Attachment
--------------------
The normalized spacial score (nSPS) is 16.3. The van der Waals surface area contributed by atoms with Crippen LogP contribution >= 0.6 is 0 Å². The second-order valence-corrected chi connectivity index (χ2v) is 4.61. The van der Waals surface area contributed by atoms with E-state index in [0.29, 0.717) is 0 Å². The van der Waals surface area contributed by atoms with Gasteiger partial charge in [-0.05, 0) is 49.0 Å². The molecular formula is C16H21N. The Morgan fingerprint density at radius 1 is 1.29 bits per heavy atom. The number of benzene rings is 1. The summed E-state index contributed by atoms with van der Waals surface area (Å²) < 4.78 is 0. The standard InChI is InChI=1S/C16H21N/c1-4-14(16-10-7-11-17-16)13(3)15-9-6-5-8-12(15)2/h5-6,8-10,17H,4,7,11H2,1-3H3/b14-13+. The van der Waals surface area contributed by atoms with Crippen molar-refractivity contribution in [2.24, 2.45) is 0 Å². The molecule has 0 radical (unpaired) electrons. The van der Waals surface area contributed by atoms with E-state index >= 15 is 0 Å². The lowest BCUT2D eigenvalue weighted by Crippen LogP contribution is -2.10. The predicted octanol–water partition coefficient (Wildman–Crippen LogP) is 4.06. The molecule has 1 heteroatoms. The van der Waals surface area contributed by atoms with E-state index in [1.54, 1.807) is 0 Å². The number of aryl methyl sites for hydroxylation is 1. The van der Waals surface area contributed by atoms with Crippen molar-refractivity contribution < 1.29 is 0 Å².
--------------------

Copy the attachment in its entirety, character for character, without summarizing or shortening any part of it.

The normalized spacial score (nSPS) is 16.3. The van der Waals surface area contributed by atoms with Crippen LogP contribution >= 0.6 is 0 Å². The second-order valence-corrected chi connectivity index (χ2v) is 4.61. The van der Waals surface area contributed by atoms with E-state index in [0.29, 0.717) is 0 Å². The van der Waals surface area contributed by atoms with Gasteiger partial charge in [-0.05, 0) is 49.0 Å². The molecular formula is C16H21N. The Morgan fingerprint density at radius 1 is 1.29 bits per heavy atom. The number of benzene rings is 1. The summed E-state index contributed by atoms with van der Waals surface area (Å²) < 4.78 is 0. The standard InChI is InChI=1S/C16H21N/c1-4-14(16-10-7-11-17-16)13(3)15-9-6-5-8-12(15)2/h5-6,8-10,17H,4,7,11H2,1-3H3/b14-13+. The van der Waals surface area contributed by atoms with Crippen molar-refractivity contribution in [2.24, 2.45) is 0 Å². The molecule has 0 radical (unpaired) electrons. The van der Waals surface area contributed by atoms with E-state index >= 15 is 0 Å². The lowest BCUT2D eigenvalue weighted by Crippen LogP contribution is -2.10. The predicted octanol–water partition coefficient (Wildman–Crippen LogP) is 4.06. The molecule has 1 heteroatoms. The van der Waals surface area contributed by atoms with E-state index in [1.54, 1.807) is 0 Å². The number of aryl methyl sites for hydroxylation is 1. The van der Waals surface area contributed by atoms with Crippen molar-refractivity contribution < 1.29 is 0 Å².